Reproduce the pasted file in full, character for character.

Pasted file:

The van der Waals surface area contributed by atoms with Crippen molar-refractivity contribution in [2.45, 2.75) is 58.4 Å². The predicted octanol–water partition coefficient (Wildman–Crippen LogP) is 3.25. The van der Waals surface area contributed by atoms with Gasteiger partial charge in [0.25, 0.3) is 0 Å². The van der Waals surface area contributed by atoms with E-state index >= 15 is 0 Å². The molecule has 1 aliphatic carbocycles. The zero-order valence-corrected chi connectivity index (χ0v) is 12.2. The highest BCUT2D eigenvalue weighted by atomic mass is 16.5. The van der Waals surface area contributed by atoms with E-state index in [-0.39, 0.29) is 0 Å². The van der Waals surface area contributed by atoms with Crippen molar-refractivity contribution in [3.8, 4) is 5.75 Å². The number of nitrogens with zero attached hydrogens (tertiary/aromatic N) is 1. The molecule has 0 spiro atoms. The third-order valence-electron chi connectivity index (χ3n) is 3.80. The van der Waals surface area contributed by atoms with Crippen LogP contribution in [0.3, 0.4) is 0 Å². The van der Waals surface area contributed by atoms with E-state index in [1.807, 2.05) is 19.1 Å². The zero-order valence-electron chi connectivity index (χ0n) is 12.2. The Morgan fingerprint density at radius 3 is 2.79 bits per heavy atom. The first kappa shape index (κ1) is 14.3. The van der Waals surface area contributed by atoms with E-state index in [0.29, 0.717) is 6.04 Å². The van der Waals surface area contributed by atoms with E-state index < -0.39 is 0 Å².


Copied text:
The van der Waals surface area contributed by atoms with Crippen molar-refractivity contribution in [2.45, 2.75) is 58.4 Å². The predicted octanol–water partition coefficient (Wildman–Crippen LogP) is 3.25. The van der Waals surface area contributed by atoms with Gasteiger partial charge in [0.25, 0.3) is 0 Å². The van der Waals surface area contributed by atoms with E-state index >= 15 is 0 Å². The molecule has 1 aliphatic carbocycles. The zero-order valence-corrected chi connectivity index (χ0v) is 12.2. The highest BCUT2D eigenvalue weighted by atomic mass is 16.5. The van der Waals surface area contributed by atoms with E-state index in [-0.39, 0.29) is 0 Å². The van der Waals surface area contributed by atoms with Crippen molar-refractivity contribution in [3.8, 4) is 5.75 Å². The number of nitrogens with zero attached hydrogens (tertiary/aromatic N) is 1. The molecule has 0 spiro atoms. The third-order valence-electron chi connectivity index (χ3n) is 3.80. The van der Waals surface area contributed by atoms with Crippen LogP contribution in [0.3, 0.4) is 0 Å². The van der Waals surface area contributed by atoms with E-state index in [1.807, 2.05) is 19.1 Å². The zero-order valence-electron chi connectivity index (χ0n) is 12.2. The Morgan fingerprint density at radius 3 is 2.79 bits per heavy atom. The first kappa shape index (κ1) is 14.3. The van der Waals surface area contributed by atoms with E-state index in [0.29, 0.717) is 6.04 Å². The van der Waals surface area contributed by atoms with E-state index < -0.39 is 0 Å².